Partial view of Storyboard  
We made good progress with the final prototype: after getting the supplies to the faculty we sanded
the parts to prepare it for the paint job. After a few layers of primer and a couple more series of
sanding, the final colors were applied onto the stick & caps: black for the body and lime green & red
for the weights. To secure the weights onto the body of the device, we chose to add threaded ends
for a screw-on mechanism. This will only be worked out as concept, just as the USB connectivity for
music (a dedicated USB connector was installed on the inside of the device body). Over the weekend
we worked on a custom neoprene grip, which makes the device comfortable to hold during the

 Painted End Caps with Final Color 
 Sanded and Painted Weight Tube 

3D Computer model
For the presentation we need to present the prototoype, in a model, as though it is going to market. We modeled all the parts in Solidworks, but
the USB connector was quite hard to model, thus we found this component model on the internet.
After all the parts were finished an assembly was made. In the picture below you can see all the different
parts in an exploded view. We now have a model to illustrate the components of our product. 

Magic Stick Rendering, exploded view 

Exercise 2: Manipulating the Speed of Sound

 If you keep drawing out ideas and talking about how things will look like, it is hard to find out how it the product will turn out. By building, you are able to see which parts of your design need to be improved. And this was the case for our team. We found the purchase of last weeks materials such as the weights, did not work as planned. Thus, we had to change the building plan slightly. During the building it was harder than expected to integrate the weights. As we had previously shown, we wanted to attach the weights on the stick through magnets. But since the weights are 1 kilo each, we needed very strong magnets. Therefore we decided not to use the magnets in our prototype, but make use of PVC pieces with weights in it, which can be slide over the main PCV part quite easily. We have yet to determine the final look of the slide on weights. 

We made a trip to GAMMA, an all-purpose store, to find additional equipment we needed for our prototype. 



 New weight and pvc cap

 Meanwhile, we also made changes to the hardware inside. Aside from last week’s discovery of substituting the Phidgets for the Wii-mote to gain wireless capability, we discovered our prototype is now more sensitive to movements and is able to measure more precisely, the patient’s rhythm.  This was a bonus, as it will allow the patient to get proper feedback when performing their exercise at the right or wrong pace.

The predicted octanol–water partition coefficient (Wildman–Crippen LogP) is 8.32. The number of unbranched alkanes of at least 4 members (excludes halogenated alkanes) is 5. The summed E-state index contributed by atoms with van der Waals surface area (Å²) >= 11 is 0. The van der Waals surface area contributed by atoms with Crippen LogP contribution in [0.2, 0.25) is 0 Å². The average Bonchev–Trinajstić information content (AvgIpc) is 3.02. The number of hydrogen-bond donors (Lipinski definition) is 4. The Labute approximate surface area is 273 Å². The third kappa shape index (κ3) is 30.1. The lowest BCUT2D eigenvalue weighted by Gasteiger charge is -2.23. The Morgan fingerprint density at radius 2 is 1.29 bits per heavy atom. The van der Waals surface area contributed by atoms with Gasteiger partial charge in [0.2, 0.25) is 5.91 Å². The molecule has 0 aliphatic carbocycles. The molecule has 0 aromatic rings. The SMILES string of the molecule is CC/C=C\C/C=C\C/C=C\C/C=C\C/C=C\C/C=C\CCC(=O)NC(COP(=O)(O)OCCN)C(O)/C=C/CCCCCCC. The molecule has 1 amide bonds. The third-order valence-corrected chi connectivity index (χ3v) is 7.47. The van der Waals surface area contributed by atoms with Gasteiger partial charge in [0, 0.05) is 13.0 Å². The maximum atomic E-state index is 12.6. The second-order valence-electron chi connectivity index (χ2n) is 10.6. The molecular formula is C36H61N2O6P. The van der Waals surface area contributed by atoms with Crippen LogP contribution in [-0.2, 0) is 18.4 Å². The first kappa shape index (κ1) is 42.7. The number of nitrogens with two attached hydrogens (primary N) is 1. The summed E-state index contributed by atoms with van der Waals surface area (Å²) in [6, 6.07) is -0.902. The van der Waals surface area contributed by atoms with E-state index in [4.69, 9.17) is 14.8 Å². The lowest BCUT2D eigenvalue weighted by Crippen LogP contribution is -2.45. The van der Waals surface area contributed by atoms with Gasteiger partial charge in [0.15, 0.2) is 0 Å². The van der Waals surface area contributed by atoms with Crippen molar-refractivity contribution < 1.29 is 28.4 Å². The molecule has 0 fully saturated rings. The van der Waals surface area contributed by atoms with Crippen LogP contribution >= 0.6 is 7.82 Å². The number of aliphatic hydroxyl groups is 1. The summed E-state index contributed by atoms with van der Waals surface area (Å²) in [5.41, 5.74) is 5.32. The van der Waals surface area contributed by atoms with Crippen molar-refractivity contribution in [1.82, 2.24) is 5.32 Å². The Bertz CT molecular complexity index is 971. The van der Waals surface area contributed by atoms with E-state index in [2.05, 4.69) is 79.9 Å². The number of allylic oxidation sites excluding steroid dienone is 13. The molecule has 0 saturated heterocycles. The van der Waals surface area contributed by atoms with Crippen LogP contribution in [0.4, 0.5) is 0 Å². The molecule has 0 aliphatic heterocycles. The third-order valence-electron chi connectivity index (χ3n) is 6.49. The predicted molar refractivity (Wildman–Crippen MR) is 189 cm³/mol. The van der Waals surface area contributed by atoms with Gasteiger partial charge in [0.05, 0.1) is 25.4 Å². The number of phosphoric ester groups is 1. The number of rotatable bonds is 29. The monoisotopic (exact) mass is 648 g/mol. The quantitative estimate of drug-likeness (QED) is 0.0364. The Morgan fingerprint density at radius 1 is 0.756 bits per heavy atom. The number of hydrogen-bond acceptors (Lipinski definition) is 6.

Interior of pvc pipe with Wii-mote components
Another plus of using the Wii-remote are the existing buttons and perhaps there is something we can do with light. This is something we will discuss next week. 
Next to the hardware, we also worked on programming our prototype. In order to manipulate the speed of the sound while moving the wrist-rehab-stick, we use Max Msp and send the speed variable to the sfplay object. In our earlier prototypes we used a direct manipulation where movement measurements were directly output in the speed of the song. This resulted in fast changes of audio speed that did not exactly match the users movement. To solve this problem we used the mean and the bucket object in Max Msp to create an average speed sound using the previous speed variables. In our case we are using 5 previous samples. The visualization will illustrate this. The red line is a direct manipulation and the green line is the new averaged out way using the mean object to process the speed of the song.
Illustration of the average speed manipulation using the mean object in max msp
We also implemented new feedback in the form of spoken sentences. Until last week the patient experienced vibration and fast or slow music when he/she did the movement too fast or too slow. Now the patient will hear the voice of a therapist telling him/her if the movement was too fast or too slow, when he/she finishes a song correctly they may go to the next song and attach another weight if the patient finishes the song with too many mistakes they have to start over again. Below you will find the feedback for the various movements during the use of the prototype. The below movie also illustrates some of the audio feedback.   
Interactions and associated feedback
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Video illustrating the movement and sound interaction  

Exercise 2: Realizing patient outcomes into a meaningful product design

After we decided
to focus on sports therapy, we assessed how to improve our current maraca idea in such a way they will be better suited for the patients
and the exercises they have to accomplish. Because there are several different treatments
within sports therapy we made a persona to provide a clear focus on our target
user and inform our design direction. 


 We developed a user persona to drive our design focus


Based on the persona
we made the choice to change the maraca into a stick. During the meeting with
the physical therapist and patients in Zeist we noticed that intuitively people
start shaking the maraca, instead of focusing on the specific therapy movement
they must achieve. Next to that the maracas we initially tested are only
suitable for few exercises. In therapy, the patients must increase weight